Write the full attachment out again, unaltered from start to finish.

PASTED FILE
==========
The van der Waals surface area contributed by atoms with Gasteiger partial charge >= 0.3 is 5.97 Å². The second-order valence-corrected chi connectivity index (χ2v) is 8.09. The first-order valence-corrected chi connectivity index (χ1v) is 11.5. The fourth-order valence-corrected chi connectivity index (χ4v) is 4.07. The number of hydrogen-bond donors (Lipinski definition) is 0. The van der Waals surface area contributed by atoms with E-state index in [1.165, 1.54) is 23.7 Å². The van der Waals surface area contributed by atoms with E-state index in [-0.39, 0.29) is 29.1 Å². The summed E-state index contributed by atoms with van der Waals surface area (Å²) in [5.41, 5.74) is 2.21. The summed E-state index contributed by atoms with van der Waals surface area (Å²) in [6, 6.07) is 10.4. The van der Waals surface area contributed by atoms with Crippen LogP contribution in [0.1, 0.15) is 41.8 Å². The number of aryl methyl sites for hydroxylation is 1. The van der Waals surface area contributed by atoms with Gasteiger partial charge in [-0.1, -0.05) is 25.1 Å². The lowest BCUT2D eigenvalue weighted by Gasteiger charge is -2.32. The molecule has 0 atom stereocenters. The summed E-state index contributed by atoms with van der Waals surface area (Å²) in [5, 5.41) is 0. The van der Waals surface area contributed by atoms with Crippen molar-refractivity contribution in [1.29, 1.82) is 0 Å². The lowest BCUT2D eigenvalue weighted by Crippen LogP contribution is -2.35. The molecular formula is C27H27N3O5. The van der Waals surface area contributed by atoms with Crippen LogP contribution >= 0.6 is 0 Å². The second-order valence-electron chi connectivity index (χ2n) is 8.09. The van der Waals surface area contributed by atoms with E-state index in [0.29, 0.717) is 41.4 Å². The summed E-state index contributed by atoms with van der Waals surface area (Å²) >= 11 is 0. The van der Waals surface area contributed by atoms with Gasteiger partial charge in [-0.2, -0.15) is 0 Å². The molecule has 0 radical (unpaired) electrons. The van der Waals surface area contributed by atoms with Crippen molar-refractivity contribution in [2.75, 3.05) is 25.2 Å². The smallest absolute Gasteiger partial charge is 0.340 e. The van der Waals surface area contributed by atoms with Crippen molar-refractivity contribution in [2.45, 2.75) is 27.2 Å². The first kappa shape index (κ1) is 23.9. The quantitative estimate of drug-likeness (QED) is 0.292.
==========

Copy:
The van der Waals surface area contributed by atoms with Gasteiger partial charge >= 0.3 is 5.97 Å². The second-order valence-corrected chi connectivity index (χ2v) is 8.09. The first-order valence-corrected chi connectivity index (χ1v) is 11.5. The fourth-order valence-corrected chi connectivity index (χ4v) is 4.07. The number of hydrogen-bond donors (Lipinski definition) is 0. The van der Waals surface area contributed by atoms with E-state index in [1.165, 1.54) is 23.7 Å². The van der Waals surface area contributed by atoms with E-state index in [-0.39, 0.29) is 29.1 Å². The summed E-state index contributed by atoms with van der Waals surface area (Å²) in [5.41, 5.74) is 2.21. The summed E-state index contributed by atoms with van der Waals surface area (Å²) in [6, 6.07) is 10.4. The van der Waals surface area contributed by atoms with Crippen LogP contribution in [0.1, 0.15) is 41.8 Å². The number of aryl methyl sites for hydroxylation is 1. The van der Waals surface area contributed by atoms with Gasteiger partial charge in [-0.1, -0.05) is 25.1 Å². The lowest BCUT2D eigenvalue weighted by Gasteiger charge is -2.32. The molecule has 0 atom stereocenters. The summed E-state index contributed by atoms with van der Waals surface area (Å²) in [5, 5.41) is 0. The van der Waals surface area contributed by atoms with Crippen molar-refractivity contribution in [1.29, 1.82) is 0 Å². The lowest BCUT2D eigenvalue weighted by Crippen LogP contribution is -2.35. The molecular formula is C27H27N3O5. The van der Waals surface area contributed by atoms with Crippen LogP contribution >= 0.6 is 0 Å². The second-order valence-electron chi connectivity index (χ2n) is 8.09. The van der Waals surface area contributed by atoms with E-state index in [0.29, 0.717) is 41.4 Å². The summed E-state index contributed by atoms with van der Waals surface area (Å²) >= 11 is 0. The van der Waals surface area contributed by atoms with Gasteiger partial charge in [-0.2, -0.15) is 0 Å². The molecule has 0 radical (unpaired) electrons. The van der Waals surface area contributed by atoms with Crippen molar-refractivity contribution in [2.75, 3.05) is 25.2 Å². The smallest absolute Gasteiger partial charge is 0.340 e. The van der Waals surface area contributed by atoms with Crippen molar-refractivity contribution in [2.45, 2.75) is 27.2 Å². The first kappa shape index (κ1) is 23.9. The quantitative estimate of drug-likeness (QED) is 0.292.